A brake wherein the friction is supplied by a set of brake pads or brake shoes which press against a rotating drum unit known as a brake drum. There are several specific differences between brake drum types. A "brake drum" is normally the definition given whenever shoes press on the interior outside of the drum. A "clasp brake" is the term utilized in order to describe when shoes press next to the exterior of the drum. One more kind of brake, known as a "band brake" utilizes a flexible band or belt to wrap round the outside of the drum. If the drum is pinched in between two shoes, it could be referred to as a "pinch brake drum." Similar to a standard disc brake, these kinds of brakes are quite rare.
Old brake drums, prior to the year 1995, required to be consistently adjusted in order to compensate for wear of the shoe and drum. "Low pedal" can cause the required adjustments are not performed sufficiently. The motor vehicle could become hazardous and the brakes can become ineffective if low pedal is combined along with brake fade.
There are a variety of Self Adjusting Brake Systems obtainable, and they could be categorized within two main kinds, RAD and RAI. RAI systems have built-in tools that prevent the systems to be able to recover if the brake is overheating. The most popular RAI manufacturers are Bosch, AP, Bendix and Lucas. The most famous RAD systems include Bendix, Ford recovery systems, Volkswagen, VAG and AP.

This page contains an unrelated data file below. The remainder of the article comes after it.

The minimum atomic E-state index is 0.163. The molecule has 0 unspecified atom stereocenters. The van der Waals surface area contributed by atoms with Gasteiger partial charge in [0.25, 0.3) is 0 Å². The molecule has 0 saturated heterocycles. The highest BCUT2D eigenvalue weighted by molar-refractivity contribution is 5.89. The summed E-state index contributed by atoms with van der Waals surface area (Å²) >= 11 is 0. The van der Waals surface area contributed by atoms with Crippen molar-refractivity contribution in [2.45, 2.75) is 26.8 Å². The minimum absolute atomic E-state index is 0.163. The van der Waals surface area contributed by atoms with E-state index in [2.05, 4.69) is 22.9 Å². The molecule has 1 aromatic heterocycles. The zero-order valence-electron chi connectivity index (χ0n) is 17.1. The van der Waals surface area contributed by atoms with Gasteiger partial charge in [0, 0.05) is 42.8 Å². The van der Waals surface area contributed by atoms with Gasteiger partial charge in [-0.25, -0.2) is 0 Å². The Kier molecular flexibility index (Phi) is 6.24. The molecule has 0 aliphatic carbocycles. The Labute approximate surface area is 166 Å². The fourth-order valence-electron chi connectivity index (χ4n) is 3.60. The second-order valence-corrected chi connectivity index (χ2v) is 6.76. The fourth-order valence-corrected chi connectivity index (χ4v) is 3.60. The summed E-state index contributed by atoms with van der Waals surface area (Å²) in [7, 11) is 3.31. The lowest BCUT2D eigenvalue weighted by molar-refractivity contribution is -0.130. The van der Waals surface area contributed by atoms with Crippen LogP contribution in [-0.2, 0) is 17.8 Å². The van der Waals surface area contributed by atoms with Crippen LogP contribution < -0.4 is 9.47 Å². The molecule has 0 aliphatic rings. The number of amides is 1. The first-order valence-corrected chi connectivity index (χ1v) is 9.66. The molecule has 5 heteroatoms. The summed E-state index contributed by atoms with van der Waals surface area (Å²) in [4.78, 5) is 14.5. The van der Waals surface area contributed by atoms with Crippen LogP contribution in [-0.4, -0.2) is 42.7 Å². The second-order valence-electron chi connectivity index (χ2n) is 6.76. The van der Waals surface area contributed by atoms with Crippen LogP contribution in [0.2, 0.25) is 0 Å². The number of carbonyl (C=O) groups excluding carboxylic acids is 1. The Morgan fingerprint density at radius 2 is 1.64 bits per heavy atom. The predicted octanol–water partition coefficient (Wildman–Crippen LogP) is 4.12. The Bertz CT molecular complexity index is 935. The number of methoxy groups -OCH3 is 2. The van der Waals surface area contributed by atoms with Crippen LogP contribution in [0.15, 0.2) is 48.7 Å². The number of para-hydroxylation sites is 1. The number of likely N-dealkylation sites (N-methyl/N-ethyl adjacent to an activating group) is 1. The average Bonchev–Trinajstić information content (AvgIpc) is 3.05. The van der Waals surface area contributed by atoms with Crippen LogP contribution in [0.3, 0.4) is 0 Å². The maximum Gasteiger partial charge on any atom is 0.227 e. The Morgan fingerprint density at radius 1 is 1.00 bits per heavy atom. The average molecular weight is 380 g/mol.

The self adjusting brake will typically just engage whenever the lift truck is reversing into a stop. This method of stopping is acceptable for use whereby all wheels use brake drums. Disc brakes are used on the front wheels of motor vehicles today. By operating only in reverse it is less likely that the brakes will be adjusted while hot and the brake drums are expanded. If adjusted while hot, "dragging brakes" can occur, which increases fuel expenditure and accelerates wear. A ratchet tool which becomes engaged as the hand brake is set is one more way the self adjusting brakes may work. This means is only suitable in functions where rear brake drums are utilized. When the emergency or parking brake actuator lever goes over a particular amount of travel, the ratchet developments an adjuster screw and the brake shoes move toward the drum.
There is a manual adjustment knob located at the base of the drum. It is usually adjusted via a hole on the opposite side of the wheel and this requires going under the forklift together with a flathead screwdriver. It is of utmost importance to move the click wheel correctly and adjust each wheel evenly. If unequal adjustment happens, the vehicle can pull to one side during heavy braking. The most effective way to make sure this tedious task is done safely is to either raise each and every wheel off the ground and hand spin it while measuring how much force it takes and feeling if the shoes are dragging, or give each one the same amount of manual clicks and then do a road test.
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